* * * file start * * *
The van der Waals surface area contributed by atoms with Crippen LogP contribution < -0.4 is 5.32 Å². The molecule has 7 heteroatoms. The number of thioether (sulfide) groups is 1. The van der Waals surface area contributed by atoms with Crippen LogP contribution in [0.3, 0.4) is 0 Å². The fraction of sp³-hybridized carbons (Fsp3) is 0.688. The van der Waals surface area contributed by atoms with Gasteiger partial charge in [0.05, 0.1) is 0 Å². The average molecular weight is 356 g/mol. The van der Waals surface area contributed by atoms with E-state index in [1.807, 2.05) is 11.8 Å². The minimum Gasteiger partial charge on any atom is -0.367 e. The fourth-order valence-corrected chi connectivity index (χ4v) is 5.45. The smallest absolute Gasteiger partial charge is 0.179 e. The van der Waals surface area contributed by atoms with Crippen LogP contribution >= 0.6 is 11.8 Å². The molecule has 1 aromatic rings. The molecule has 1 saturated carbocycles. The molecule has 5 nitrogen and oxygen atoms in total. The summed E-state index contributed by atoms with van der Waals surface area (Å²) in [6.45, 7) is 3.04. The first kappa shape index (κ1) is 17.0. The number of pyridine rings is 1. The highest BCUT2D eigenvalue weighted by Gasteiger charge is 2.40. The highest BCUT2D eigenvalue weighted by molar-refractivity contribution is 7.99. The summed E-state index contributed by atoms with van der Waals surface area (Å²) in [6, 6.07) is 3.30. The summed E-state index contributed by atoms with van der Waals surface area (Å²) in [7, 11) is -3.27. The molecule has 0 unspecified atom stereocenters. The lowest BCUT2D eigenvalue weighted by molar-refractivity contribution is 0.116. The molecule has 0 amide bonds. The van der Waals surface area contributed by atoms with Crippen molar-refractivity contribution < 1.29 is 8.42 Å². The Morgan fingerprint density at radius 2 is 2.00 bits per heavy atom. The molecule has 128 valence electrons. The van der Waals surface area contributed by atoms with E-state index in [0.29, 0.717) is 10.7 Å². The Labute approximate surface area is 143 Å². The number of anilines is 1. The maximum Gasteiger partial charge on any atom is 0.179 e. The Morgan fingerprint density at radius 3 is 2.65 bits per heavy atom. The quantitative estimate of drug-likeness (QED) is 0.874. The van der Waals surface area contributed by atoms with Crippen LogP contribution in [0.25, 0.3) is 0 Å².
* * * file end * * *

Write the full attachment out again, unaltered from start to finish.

The van der Waals surface area contributed by atoms with Crippen LogP contribution < -0.4 is 5.32 Å². The molecule has 7 heteroatoms. The number of thioether (sulfide) groups is 1. The van der Waals surface area contributed by atoms with Crippen LogP contribution in [0.3, 0.4) is 0 Å². The fraction of sp³-hybridized carbons (Fsp3) is 0.688. The van der Waals surface area contributed by atoms with Gasteiger partial charge in [0.05, 0.1) is 0 Å². The average molecular weight is 356 g/mol. The van der Waals surface area contributed by atoms with E-state index in [1.807, 2.05) is 11.8 Å². The minimum Gasteiger partial charge on any atom is -0.367 e. The fourth-order valence-corrected chi connectivity index (χ4v) is 5.45. The smallest absolute Gasteiger partial charge is 0.179 e. The van der Waals surface area contributed by atoms with Crippen LogP contribution >= 0.6 is 11.8 Å². The molecule has 1 aromatic rings. The molecule has 1 saturated carbocycles. The molecule has 5 nitrogen and oxygen atoms in total. The summed E-state index contributed by atoms with van der Waals surface area (Å²) in [6.45, 7) is 3.04. The first kappa shape index (κ1) is 17.0. The number of pyridine rings is 1. The highest BCUT2D eigenvalue weighted by Gasteiger charge is 2.40. The highest BCUT2D eigenvalue weighted by molar-refractivity contribution is 7.99. The summed E-state index contributed by atoms with van der Waals surface area (Å²) in [6, 6.07) is 3.30. The summed E-state index contributed by atoms with van der Waals surface area (Å²) in [7, 11) is -3.27. The molecule has 0 unspecified atom stereocenters. The lowest BCUT2D eigenvalue weighted by molar-refractivity contribution is 0.116. The molecule has 0 amide bonds. The van der Waals surface area contributed by atoms with Crippen molar-refractivity contribution < 1.29 is 8.42 Å². The Morgan fingerprint density at radius 2 is 2.00 bits per heavy atom. The molecule has 128 valence electrons. The van der Waals surface area contributed by atoms with E-state index in [0.29, 0.717) is 10.7 Å². The Labute approximate surface area is 143 Å². The number of anilines is 1. The maximum Gasteiger partial charge on any atom is 0.179 e. The Morgan fingerprint density at radius 3 is 2.65 bits per heavy atom. The quantitative estimate of drug-likeness (QED) is 0.874. The van der Waals surface area contributed by atoms with Crippen LogP contribution in [0.25, 0.3) is 0 Å².